By Andrew L. Urban
I can claim to have interviewed someone from perhaps the smallest and potentially most vulnerable minority group in contempo Australia: a club footed black dyke. Rachel was a delightful interview subject and anything but a victim.
We met on the streets of Sydney, Oxford St to be precise, as she got out of a cab and I was there with my cameraman Greg Kay shooting some random street interviews for my SBS TV series, Front Up. We walked up to her only aware she was black … the club foot came soon after and as she told us about where she was going (to meet her current lover) came the lesbian.
I doubt she would be offended and insulted by my rather irreverent description of her. I doubt it because she has a great sense of humour and a healthy self respect. But perhaps others would be offended … insulted even. On her behalf. She would laugh them out of the pub.
It’s not exactly hate speech, I grant you, but that’s my point. Hate speech is easy to identify and negate, usually by ridicule. Likewise the extreme example of insulting speech, Holocaust denial. I mean really, who can take that seriously? While I understand Jews being outraged, I think a loud guffaw is a better response, followed by turning to other matters. It hardly warrants a moment’s attention. Holocaust denial belongs in the scrapyard of public debate alongside the conspiracy theories that hold the moon landing a fake and the 9/11 attacks a CIA plot to foment hatred against militant Islam. Those theories can be seen as equally offensive to many; they certainly offend against our intelligence.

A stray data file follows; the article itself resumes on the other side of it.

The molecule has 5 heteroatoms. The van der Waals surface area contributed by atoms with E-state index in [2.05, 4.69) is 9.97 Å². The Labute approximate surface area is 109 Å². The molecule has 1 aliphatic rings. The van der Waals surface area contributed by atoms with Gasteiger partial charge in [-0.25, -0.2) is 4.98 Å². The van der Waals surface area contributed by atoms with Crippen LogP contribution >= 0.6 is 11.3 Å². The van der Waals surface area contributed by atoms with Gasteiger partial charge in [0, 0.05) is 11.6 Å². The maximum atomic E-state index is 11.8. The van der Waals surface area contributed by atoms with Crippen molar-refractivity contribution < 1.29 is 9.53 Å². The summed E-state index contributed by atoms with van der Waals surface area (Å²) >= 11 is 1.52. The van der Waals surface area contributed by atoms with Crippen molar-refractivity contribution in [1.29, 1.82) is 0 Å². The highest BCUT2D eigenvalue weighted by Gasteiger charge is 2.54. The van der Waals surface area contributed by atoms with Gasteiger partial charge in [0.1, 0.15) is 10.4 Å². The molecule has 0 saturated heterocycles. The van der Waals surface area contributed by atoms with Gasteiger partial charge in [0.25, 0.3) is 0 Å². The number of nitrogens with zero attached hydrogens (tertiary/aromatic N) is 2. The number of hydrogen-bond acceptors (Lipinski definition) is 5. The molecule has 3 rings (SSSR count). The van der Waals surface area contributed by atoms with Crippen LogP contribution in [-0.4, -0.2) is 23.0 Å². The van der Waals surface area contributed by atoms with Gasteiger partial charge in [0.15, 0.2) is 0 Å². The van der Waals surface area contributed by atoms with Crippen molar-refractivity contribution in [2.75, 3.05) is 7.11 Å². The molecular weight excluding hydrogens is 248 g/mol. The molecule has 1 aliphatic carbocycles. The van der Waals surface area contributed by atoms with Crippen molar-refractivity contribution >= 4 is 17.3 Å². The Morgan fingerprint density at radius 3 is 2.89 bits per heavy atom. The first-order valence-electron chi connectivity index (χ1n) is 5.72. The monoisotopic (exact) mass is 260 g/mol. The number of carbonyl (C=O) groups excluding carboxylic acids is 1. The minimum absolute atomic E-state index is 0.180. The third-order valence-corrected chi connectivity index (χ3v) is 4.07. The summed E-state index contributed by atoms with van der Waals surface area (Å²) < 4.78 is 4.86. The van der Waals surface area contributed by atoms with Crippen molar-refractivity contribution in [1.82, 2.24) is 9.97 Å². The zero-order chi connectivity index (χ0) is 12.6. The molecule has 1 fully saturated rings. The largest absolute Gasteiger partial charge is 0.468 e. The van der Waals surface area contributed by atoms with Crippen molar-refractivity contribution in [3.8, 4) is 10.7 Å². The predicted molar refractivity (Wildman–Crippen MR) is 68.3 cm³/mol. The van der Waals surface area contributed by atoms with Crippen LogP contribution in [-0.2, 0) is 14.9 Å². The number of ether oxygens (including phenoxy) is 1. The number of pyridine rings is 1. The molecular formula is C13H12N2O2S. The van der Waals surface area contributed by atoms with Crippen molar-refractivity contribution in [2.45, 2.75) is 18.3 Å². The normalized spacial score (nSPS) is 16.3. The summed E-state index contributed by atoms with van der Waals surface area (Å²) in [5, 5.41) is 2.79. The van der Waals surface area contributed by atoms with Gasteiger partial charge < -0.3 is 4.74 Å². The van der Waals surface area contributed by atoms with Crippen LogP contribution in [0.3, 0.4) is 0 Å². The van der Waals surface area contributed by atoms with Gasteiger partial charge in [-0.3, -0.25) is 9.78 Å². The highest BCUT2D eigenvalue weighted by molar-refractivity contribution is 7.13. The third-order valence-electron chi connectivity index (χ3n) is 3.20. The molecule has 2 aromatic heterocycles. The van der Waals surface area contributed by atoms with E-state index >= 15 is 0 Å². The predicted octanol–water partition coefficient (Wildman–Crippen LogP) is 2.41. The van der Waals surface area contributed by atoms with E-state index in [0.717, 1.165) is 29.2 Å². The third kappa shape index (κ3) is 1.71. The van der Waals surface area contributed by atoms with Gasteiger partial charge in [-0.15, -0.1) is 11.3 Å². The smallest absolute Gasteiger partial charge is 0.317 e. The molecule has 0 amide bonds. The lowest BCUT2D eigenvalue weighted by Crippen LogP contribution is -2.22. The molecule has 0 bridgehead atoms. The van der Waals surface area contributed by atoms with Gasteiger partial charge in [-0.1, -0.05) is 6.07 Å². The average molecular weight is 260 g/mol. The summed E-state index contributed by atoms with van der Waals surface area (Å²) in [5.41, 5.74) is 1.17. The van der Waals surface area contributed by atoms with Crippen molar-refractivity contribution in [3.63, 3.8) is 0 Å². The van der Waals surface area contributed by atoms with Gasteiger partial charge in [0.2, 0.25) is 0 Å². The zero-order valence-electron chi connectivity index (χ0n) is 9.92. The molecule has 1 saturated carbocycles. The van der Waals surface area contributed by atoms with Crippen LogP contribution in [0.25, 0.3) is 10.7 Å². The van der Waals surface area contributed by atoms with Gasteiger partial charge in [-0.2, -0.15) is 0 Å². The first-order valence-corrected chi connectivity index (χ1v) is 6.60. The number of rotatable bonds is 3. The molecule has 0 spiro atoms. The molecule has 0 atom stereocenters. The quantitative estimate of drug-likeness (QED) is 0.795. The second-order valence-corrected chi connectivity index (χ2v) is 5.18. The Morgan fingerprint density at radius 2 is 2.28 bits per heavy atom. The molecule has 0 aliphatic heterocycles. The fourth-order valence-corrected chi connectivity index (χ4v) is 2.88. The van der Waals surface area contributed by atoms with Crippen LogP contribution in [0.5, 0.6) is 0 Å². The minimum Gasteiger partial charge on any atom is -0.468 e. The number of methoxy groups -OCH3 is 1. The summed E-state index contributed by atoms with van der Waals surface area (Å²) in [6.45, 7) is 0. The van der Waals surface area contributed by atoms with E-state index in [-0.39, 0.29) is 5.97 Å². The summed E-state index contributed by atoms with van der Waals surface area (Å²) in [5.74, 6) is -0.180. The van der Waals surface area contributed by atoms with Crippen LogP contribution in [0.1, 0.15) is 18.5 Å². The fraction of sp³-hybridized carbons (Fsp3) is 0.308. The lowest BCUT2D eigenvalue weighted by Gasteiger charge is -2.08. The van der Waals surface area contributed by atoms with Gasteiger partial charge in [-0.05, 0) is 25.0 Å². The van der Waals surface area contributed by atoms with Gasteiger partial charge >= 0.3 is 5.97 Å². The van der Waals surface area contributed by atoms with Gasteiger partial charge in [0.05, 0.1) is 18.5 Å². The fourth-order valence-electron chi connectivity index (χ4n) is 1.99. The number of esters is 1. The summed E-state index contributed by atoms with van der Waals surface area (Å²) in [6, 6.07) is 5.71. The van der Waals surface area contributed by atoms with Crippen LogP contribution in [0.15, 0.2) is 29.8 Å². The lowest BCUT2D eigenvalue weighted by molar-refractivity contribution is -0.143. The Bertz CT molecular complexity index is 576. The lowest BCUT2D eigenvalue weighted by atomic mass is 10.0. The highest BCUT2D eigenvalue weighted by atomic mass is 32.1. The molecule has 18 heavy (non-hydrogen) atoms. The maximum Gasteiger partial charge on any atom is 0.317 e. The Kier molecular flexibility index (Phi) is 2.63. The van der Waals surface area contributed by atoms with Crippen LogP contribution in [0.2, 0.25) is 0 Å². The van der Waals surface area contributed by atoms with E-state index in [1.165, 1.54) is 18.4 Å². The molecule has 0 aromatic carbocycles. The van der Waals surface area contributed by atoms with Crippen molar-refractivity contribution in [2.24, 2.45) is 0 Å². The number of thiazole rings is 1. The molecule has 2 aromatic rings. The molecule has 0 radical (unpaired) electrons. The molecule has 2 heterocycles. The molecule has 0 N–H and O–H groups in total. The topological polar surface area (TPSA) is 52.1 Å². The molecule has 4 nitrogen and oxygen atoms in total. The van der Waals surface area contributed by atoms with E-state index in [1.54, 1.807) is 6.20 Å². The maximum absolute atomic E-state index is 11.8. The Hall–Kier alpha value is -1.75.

Taking offence and insult on racial grounds into the criminal code – as the Anti Discrimination Act Section 18C does (unless changed) – drags Australia into the embrace of fervent Muslims who burn flags and destroy property when they hear reports of cartoons about their prophet.